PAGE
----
Turri remembers World War II
BY: Lauren Kirchmyer | December 12, 2013
CHEEKTOWAGA - General George S. Patton Jr. is known as one of the most successful United States Field Commanders from any war. Fighting as a part of Patton’s Third Army in World War II was Edo Turri, now a 91-year-old Cheektowaga resident.
Turri was 22 years old in 1944 when he was stationed in Germany, fighting for the United States in World War II. One of his most memorable war stories happened in April 1944.
His lieutenant said they were about to move, so he went to a truck for a couple grenades and some ammunition and they started walking…until machine guns were fired in their direction.
“We hit the ground,” Turri said. “All of us were lying there and machine guns were on the other side of the creek, but we didn’t know where because willow trees were hanging over and we couldn’t see nothing.”
They were there for about a half hour when two semi trucks arrived. Engineers exited the vehicles and started building boats out of plywood and tape.
“They pulled the boats up to us, tied a rope on the back and told us to get in the boats. There were at least 12 men in my boat and we got to the other side.”
They kept moving and arrived at an area where the grass was tall.
“I look up and there were two Germans that surrendered. They were scared, skinny, young. I searched them, they didn’t have nothing. I didn’t know what to do, I told them to go back.”
From there he made his way over to an open field.
“All of a sudden artillery comes in. I went down on my belly. Bang. The concussion blew me away. When I came to I saw a pair of combat shoes down in the ground and the body was one of our guys, my squad leader. The first gunner became the squad leader and I became the first gunner.”
They advanced and made their way to the outskirts of Siegburg.
“You saw old ladies with their little kids, no men because Hitler had every guy in the army. Germans were throwing artillery at us and they misjudged. They were killing all of those kids and women walking down the street.”
They kept walking, following alongside a railroad track, when there was another machine gun attack.
“My squad leader got his field glasses and he spots where this machine gun is. He turns around and goes, ‘Third mortar squad,’ that was me. I set the thing up and he got numbers for this distance. ‘165 yards, fire one.’ Bang. It was short, so he gave me another reading. ‘Fire three.’ We killed them all.”
Needing rest, the troop stopped at a nearby three-story house.
“There were four old ladies down in the basement, a couple of younger ones, and four or five little kids, all huddled in the corner, scared skinny. I had some candy in my pocket. I put some in my hand and ran over to the little kids. Their mothers said no. Maybe she thought I was going to poison those kids? I took one and put it in my mouth. She took a piece for her kids and I gave them another one and I gave their mothers each a piece of candy and I went over, sat down and I don’t think my bottom hit the concrete before I was out like a lighthouse.”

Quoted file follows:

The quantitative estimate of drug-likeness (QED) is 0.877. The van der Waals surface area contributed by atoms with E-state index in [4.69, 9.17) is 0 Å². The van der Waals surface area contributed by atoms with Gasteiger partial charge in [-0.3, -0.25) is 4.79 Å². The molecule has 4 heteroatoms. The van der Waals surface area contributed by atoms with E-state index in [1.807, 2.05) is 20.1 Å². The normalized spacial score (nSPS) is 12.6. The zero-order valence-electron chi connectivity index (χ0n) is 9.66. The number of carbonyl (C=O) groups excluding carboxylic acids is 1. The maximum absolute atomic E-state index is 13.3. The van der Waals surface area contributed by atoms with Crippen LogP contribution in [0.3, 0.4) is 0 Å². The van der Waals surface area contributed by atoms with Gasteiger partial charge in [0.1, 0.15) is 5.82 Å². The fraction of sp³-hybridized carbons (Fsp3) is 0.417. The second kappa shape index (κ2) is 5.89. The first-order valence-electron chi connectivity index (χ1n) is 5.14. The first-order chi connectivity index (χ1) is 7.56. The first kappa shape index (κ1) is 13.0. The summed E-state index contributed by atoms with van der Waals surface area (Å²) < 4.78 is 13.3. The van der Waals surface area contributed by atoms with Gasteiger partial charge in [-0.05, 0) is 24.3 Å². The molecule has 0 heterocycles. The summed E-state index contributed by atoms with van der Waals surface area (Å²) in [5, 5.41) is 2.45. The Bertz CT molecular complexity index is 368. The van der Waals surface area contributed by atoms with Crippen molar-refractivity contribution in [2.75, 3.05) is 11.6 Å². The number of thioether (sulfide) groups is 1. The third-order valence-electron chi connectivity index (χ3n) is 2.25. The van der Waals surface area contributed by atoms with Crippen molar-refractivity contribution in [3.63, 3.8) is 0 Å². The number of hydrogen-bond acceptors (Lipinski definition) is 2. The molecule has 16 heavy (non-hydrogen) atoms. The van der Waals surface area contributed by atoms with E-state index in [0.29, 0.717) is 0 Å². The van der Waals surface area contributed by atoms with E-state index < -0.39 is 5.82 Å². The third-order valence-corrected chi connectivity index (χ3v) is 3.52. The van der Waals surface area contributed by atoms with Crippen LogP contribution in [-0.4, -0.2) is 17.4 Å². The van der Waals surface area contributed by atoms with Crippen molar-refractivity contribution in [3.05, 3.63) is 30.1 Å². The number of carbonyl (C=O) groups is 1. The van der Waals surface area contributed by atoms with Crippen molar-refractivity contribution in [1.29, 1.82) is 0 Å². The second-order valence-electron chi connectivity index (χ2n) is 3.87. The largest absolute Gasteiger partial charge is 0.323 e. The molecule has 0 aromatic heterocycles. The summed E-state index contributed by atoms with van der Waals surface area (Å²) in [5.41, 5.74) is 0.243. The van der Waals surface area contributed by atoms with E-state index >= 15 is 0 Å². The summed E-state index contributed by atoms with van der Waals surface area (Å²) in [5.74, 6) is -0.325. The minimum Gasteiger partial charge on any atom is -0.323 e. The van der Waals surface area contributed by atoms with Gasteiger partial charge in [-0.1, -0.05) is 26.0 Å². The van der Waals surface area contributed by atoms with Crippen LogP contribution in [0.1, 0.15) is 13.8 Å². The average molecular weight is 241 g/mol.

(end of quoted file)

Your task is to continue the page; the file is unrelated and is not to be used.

A week later they got moving again. After going through open country full of woods and grass, they came upon an area of beautiful houses and nicely dressed women and children walking the streets. Around the corner was an out-of-place concrete wall.
“I scouted around and saw a high fencepost and barbed wire. It was a concentration camp. I called my lieutenant over.
“We went over by the gate. There was a big lock on that thing. He takes his pistol out and shoots it twice to break it. We opened the gate.
“There were some of these guys that could walk, some that were dead, some that couldn’t move. They were dressed in black and white stripes; they were prisoners. They found the big shot, whoever was in charge, and killed him.”
Turri and his lieutenant saw many of the people escape, including two Italian soldiers who were captured. After three hours it was time to move along. Not too far away they saw women flocking over to an open cave.
“Hitler had all of these art pictures in there. They were stacked wall to wall.”
His time in Germany finally came to an end. After returning to Fort Bragg for 30 days, he spent eight months of occupation in Japan and was back home in Buffalo in 1946.
“If I had a dollar for every letter I wrote to all my girlfriends and family, I would be a millionaire.”
Turri loves sharing this war story and more at different events he attends with the F.J. Donovan American Legion Post 1626, located at 3210 Genesee St. in Cheektowaga, of which he is a member.